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Hyperspectral phenotyping on the microscopic scale: towards automated characterization of plant-pathogen interactions

Overview of attention for article published in Plant Methods, April 2015
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Hyperspectral phenotyping on the microscopic scale: towards automated characterization of plant-pathogen interactions
Published in
Plant Methods, April 2015
DOI 10.1186/s13007-015-0073-7
Pubmed ID

Matheus Kuska, Mirwaes Wahabzada, Marlene Leucker, Heinz-Wilhelm Dehne, Kristian Kersting, Erich-Christian Oerke, Ulrike Steiner, Anne-Katrin Mahlein


The detection and characterization of resistance reactions of crop plants against fungal pathogens are essential to select resistant genotypes. In breeding practice phenotyping of plant genotypes is realized by time consuming and expensive visual rating. In this context hyperspectral imaging (HSI) is a promising non-invasive sensor technique in order to accelerate and to automate classical phenotyping methods. A hyperspectral microscope was established to determine spectral changes on the leaf and cellular level of barley (Hordeum vulgare) during resistance reactions against powdery mildew (Blumeria graminis f.sp. hordei, isolate K1). Experiments were conducted with near isogenic barley lines of cv. Ingrid, including the susceptible wild type (WT), mildew locus a 12 (Mla12 based resistance) and the resistant mildew locus o 3 (mlo3 based resistance), respectively. The reflection of inoculated and non-inoculated leaves was recorded daily with a hyperspectral linescanner in the visual (400 - 700 nm) and near infrared (700 - 1000 nm) range 3 to 14 days after inoculation. Data analysis showed no significant differences in spectral signatures between non-inoculated genotypes. Barley leaves of the near-isogenic genotypes, inoculated with B. graminis f.sp. hordei differed in the spectral reflectance over time, respectively. The susceptible genotypes (WT, Mla12) showed an increase in reflectance in the visible range according to symptom development. However, the spectral signature of the resistant mlo-genotype did not show significant changes over the experimental period. In addition, a recent data driven approach for automated discovery of disease specific signatures, which is based on a new representation of the data using Simplex Volume Maximization (SiVM) was applied. The automated approach - evaluated in only a fraction of time revealed results similar to the time and labor intensive manually assessed hyperspectral signatures. The new representation determined by SiVM was also used to generate intuitive and easy to interpretable summaries, e.g. fingerprints or traces of hyperspectral dynamics of the different genotypes. With this HSI based and data driven phenotyping approach an evaluation of host-pathogen interactions over time and a discrimination of barley genotypes differing in susceptibility to powdery mildew is possible.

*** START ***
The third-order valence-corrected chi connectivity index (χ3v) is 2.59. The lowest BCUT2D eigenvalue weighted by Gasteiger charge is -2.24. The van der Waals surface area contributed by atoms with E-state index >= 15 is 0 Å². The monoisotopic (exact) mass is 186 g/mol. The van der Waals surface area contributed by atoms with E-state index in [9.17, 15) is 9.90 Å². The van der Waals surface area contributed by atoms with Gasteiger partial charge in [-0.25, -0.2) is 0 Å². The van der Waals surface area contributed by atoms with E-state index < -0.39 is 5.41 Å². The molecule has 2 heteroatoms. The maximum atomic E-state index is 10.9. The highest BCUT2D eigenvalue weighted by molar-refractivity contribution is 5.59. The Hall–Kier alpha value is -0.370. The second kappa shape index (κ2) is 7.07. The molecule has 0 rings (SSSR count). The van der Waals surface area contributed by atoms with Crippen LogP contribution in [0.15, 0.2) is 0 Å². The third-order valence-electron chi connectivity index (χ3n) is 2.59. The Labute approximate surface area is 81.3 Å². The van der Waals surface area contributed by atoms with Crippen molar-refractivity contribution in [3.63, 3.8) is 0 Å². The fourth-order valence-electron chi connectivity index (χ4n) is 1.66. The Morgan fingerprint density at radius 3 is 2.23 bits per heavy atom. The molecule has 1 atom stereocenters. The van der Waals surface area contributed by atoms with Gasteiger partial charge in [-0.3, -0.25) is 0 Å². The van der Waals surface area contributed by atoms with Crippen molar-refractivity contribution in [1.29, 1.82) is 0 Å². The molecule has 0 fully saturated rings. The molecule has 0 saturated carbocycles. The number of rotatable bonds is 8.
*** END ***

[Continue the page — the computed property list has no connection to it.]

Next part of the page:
Mendeley readers

The data shown below were compiled from readership statistics for 163 Mendeley readers of this research output. Click here to see the associated Mendeley record.

Geographical breakdown

Country Count As %
Germany 2 1%
Australia 1 <1%
Brazil 1 <1%
Unknown 159 98%

Demographic breakdown

Readers by professional status Count As %
Student > Ph. D. Student 40 25%
Researcher 30 18%
Student > Master 25 15%
Student > Doctoral Student 11 7%
Student > Bachelor 8 5%
Other 23 14%
Unknown 26 16%
Readers by discipline Count As %
Agricultural and Biological Sciences 74 45%
Environmental Science 13 8%
Computer Science 12 7%
Engineering 11 7%
Biochemistry, Genetics and Molecular Biology 6 4%
Other 11 7%
Unknown 36 22%

Attention Score in Context

This research output has an Altmetric Attention Score of 1. This is our high-level measure of the quality and quantity of online attention that it has received. This Attention Score, as well as the ranking and number of research outputs shown below, was calculated when the research output was last mentioned on 02 May 2015.
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